A number of packages are provided both by SUSE and by third parties in the form of kernel module packages (KMPs).

A major problem for Linux adoption has been the fact that some third-party software requires a special kernel module to run. When the third-party vendor has been willing to "do the right thing'' and make the source for the necessary kernel module available under the GPL, this is not a problem. Linux distributors can include the source and the built binary modules in their kernel packages.

But when vendors want to avoid releasing the code under the GPL, it is a major problem for users. When the kernel changes, it is more than possible that a module available only in binary form fails to load. This is a serious problem in any case, but fatal in the case of a module needed for disk or filesystem access. It could mean that when there is a security update to the kernel, everything depending on the proprietary modules stops working.

To help to solve this problem, Novell has done two things. Steps have been taken to ensure that in the enterprise versions of Linux the binary interfaces of the kernel are changed only when absolutely necessary. At the same time, the vendors have been given the opportunity to join what is called the Partner Linux Driver Process. This allows third-party vendors to work together with Novell to ensure that when the SLES kernel changes, any update to the kernel triggers an update to the third-party driver, if it becomes necessary because of changes in the kernel's binary interfaces.

This is achieved by allowing partner FTP sites to be set up as installation sources and, at the same time, collaborating with partners on the building of new modules against the new kernel source as, and when, necessary. Logic in the update process ensures that if new versions of binary modules are required, a new kernel cannot be installed unless these are available.

An example of this arrangement is the setup of ATI and NVIDIA's video drivers in SLED. These are made available as KMPs, and the vendor sites are set up as installation sources, so the drivers can be updated if necessary. In the case of SLES, various drivers for proprietary storage devices and filesystems are made available as KMPs.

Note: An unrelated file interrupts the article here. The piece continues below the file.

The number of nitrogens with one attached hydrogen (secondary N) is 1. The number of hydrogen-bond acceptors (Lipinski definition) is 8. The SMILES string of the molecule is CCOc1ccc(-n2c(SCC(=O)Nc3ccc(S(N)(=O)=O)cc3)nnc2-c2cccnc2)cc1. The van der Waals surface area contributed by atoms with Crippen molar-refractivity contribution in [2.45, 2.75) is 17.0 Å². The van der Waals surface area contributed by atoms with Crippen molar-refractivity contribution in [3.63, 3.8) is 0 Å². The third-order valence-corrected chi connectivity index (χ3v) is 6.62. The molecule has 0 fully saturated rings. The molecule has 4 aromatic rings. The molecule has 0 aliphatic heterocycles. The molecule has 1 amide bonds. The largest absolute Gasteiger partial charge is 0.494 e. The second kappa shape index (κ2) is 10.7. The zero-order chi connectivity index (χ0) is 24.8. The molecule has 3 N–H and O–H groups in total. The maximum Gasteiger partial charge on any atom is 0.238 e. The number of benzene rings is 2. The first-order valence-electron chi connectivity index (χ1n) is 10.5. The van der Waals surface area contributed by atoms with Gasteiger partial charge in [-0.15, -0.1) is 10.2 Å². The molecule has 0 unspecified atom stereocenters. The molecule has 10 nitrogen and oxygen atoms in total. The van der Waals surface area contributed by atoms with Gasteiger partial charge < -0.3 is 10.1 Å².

For convenience, Novell ships quite a number of kernel modules as KMPs even when the source is available; particularly, for wireless cards, soft modems, and similar hardware.

Unfortunately, not all third-party vendors who ship proprietary kernel modules have embraced this model. But it is beginning to make a difference. At the same time, the resistance to open sourcing code on the part of third-party vendors is beginning to break down. AMD's recent decision to release to the community the full specifications of the ATI graphics cards is a case in point.

In the cases where drivers are provided in binary-only form, these are said to taint the kernel when they are loaded.

SLED is discussed further in Chapter 30.

Tainting the Kernel

When certain third-party modules load, you will see a message of the form:

Warning: loading <module file> will taint the kernel: non-GPL license -Proprietary. [...]

See <> for information about tainted modules

Module <module file> loaded, with warnings

This indicates that a module with a non-GPL license is being loaded into the kernel. This warning is not simply about software ideology: When proprietary (and particularly, binary-only) modules are loaded, little can be done to debug any problems they may cause. In particular, debugging a kernel crash dump may be impossible if the source to all the loaded modules is not available.

Kernel of the Day

The SUSE FTP server always has a so-called kernel of the day, which is the latest test kernel, with versions available for each supported architecture. This is available at It goes without saying that these kernels should be used only with caution because they have not been officially released and are provided for testing purposes.

Loading Kernel Modules

In the 2.6 kernel, kernel modules have filenames ending with .ko (rather than .o as in 2.4). To check what modules are loaded, do the following:

[email protected]: ~ #




Used by









1 vfat










nls utf8




Dependencies between modules are indicated in the last column of the output. To load a module manually, you use the following: [email protected]: ~ # modprobe tulip

To unload a module, use the following:

[email protected]: ~ # rmmod tulip

The automatic loading of modules is now (in 2.6 kernels) controlled by the file /etc/modprobe .conf, which has replaced the /etc/modules.conf file.

The file /lib/modules/<version-number>-default/modules.dep contains a listing of all the dependencies between available modules. This file can be regenerated if necessary by the command depmod -a.

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